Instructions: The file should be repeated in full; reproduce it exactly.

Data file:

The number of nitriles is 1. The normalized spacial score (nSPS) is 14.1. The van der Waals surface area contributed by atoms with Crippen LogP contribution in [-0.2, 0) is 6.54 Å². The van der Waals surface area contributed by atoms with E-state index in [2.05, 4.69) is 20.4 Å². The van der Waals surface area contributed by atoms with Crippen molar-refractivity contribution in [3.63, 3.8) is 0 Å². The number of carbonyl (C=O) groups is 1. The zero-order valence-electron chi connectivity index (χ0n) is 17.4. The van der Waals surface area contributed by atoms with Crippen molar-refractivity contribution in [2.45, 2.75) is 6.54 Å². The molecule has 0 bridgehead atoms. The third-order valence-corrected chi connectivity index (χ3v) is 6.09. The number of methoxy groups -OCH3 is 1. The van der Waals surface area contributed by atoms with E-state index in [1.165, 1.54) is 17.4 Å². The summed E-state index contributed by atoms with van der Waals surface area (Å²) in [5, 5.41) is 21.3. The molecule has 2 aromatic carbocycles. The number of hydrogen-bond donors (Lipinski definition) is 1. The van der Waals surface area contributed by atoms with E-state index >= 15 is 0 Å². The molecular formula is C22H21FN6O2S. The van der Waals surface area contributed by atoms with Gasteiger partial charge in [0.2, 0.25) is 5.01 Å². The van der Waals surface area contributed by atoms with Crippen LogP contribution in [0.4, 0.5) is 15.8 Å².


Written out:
The number of nitriles is 1. The normalized spacial score (nSPS) is 14.1. The van der Waals surface area contributed by atoms with Crippen LogP contribution in [-0.2, 0) is 6.54 Å². The van der Waals surface area contributed by atoms with E-state index in [2.05, 4.69) is 20.4 Å². The van der Waals surface area contributed by atoms with Crippen molar-refractivity contribution in [3.63, 3.8) is 0 Å². The number of carbonyl (C=O) groups is 1. The zero-order valence-electron chi connectivity index (χ0n) is 17.4. The van der Waals surface area contributed by atoms with Crippen molar-refractivity contribution in [2.45, 2.75) is 6.54 Å². The molecule has 0 bridgehead atoms. The third-order valence-corrected chi connectivity index (χ3v) is 6.09. The number of methoxy groups -OCH3 is 1. The van der Waals surface area contributed by atoms with E-state index in [1.165, 1.54) is 17.4 Å². The summed E-state index contributed by atoms with van der Waals surface area (Å²) in [5, 5.41) is 21.3. The molecule has 2 aromatic carbocycles. The number of hydrogen-bond donors (Lipinski definition) is 1. The van der Waals surface area contributed by atoms with E-state index >= 15 is 0 Å². The molecular formula is C22H21FN6O2S. The van der Waals surface area contributed by atoms with Gasteiger partial charge in [0.2, 0.25) is 5.01 Å². The van der Waals surface area contributed by atoms with Crippen LogP contribution in [0.4, 0.5) is 15.8 Å².